My rating: 5 of 5 stars
this review refers to the audiobook version.
it is appalling to discover just how ignorant one can be of events that took place in living memory.
when i went to grade school and high school, there’s no doubt that the history–even the recent history–of blacks in the south was prettified to make it less vomit-inducing. we were told that blacks left the south because of boll weevils, or were automated out of jobs, so they left for the north.
what nobody mentioned was that blacks had been leaving the south by the thousands since WWI, an internal migration forced by Jim Crow laws and the general disgustingness of much southern white behavior.
of course one knows the iconic signs over drinking fountains and in diners. even i knew about those. but there were also white-only parking spaces. yep, the group psychosis of white southerners went that deep. not to mention the violence.
one thing that will stick with me about this book, even though in truth i think it does not dwell on even the tiniest part of the extent of it, is just how endemic violence against blacks was. small violences, big ones, stupid ones, insane ones, inane ones. economic violence–thievery by whites of a black sharecropper family’s entire year’s labor, or of the price for a couple pounds of coffee, all sanctioned by the law. personal violence, also not just overlooked but sanctioned by law. the failure of the white south to apportion taxes fairly, so that, say, a black child’s school year was shorter (and conducted with vastly inferior infrastructure and materials) than a white child’s.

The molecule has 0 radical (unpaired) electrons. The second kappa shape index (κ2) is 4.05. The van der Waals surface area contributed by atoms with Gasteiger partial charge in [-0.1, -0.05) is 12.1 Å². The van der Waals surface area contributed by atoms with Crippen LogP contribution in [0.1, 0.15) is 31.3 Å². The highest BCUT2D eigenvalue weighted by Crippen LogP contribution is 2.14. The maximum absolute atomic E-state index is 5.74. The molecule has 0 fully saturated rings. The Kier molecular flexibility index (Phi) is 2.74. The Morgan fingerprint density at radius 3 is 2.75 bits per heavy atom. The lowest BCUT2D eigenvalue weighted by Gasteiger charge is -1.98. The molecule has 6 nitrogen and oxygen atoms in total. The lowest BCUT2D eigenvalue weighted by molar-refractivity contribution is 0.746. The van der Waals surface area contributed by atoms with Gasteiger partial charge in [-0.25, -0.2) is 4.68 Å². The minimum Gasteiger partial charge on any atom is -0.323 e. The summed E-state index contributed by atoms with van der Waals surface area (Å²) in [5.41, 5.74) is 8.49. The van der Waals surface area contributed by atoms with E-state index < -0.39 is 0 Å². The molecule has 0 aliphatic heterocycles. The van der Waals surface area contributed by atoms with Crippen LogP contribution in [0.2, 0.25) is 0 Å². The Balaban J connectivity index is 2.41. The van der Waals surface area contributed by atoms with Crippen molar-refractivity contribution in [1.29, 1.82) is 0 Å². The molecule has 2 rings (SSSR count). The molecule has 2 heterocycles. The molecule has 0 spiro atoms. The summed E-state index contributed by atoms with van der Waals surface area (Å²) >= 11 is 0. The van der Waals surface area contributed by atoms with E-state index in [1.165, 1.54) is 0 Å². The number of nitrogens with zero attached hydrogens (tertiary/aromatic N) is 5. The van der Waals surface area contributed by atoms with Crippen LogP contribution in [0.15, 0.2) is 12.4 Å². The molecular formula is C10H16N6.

it really does make me rather sick, to think of the reign of terror that black americans lived under. i do not understand how white southerners could live with themselves.
it also makes me rather woozy that i, in general a not-terribly-ignorant person, did not know these things.
the book follows the lives and fortunes of three escapees from the south. their stories are both heartbreaking and deeply inspiring–the courage it took to leave for parts unknown, and to persevere even in the face of northern institutionalized racism, are remarkable. Wilkerson does not do them the injustice of burnishing up their stories, however–each remains a full human being, warts and all, and are unforgettable (for me, particularly the story of George Starling, because i suspect had he not been so held down, he would have been a giant).
the book also contains a sociologist’s history of the migration, laying the smack-down on a number of oft-repeated “truths” about the effect of the southern migrants on the cities to which they traveled. these parts do sometimes drag. (particularly in the audiobook version–quite a bit of data that i suspect was laid out in tables in the print edition was instead read, digit by digit, in one case for like more than five minutes of real-time. i did yell at my iPod for that.) but i do understand the necessity of these sections–without them, the stories become mere anecdotal evidence.
it’s a heartbreaker of a book, and while no doubt things are far from perfect now, i am vastly relieved to say i do not currently live in a nation that sanctions Jim Crow. so, for all the blacks that had the guts to vote with their feet when no other vote (personal, moral, political, or economic) was available to them, i say thank you–you brought my country one step closer to the city on the hill.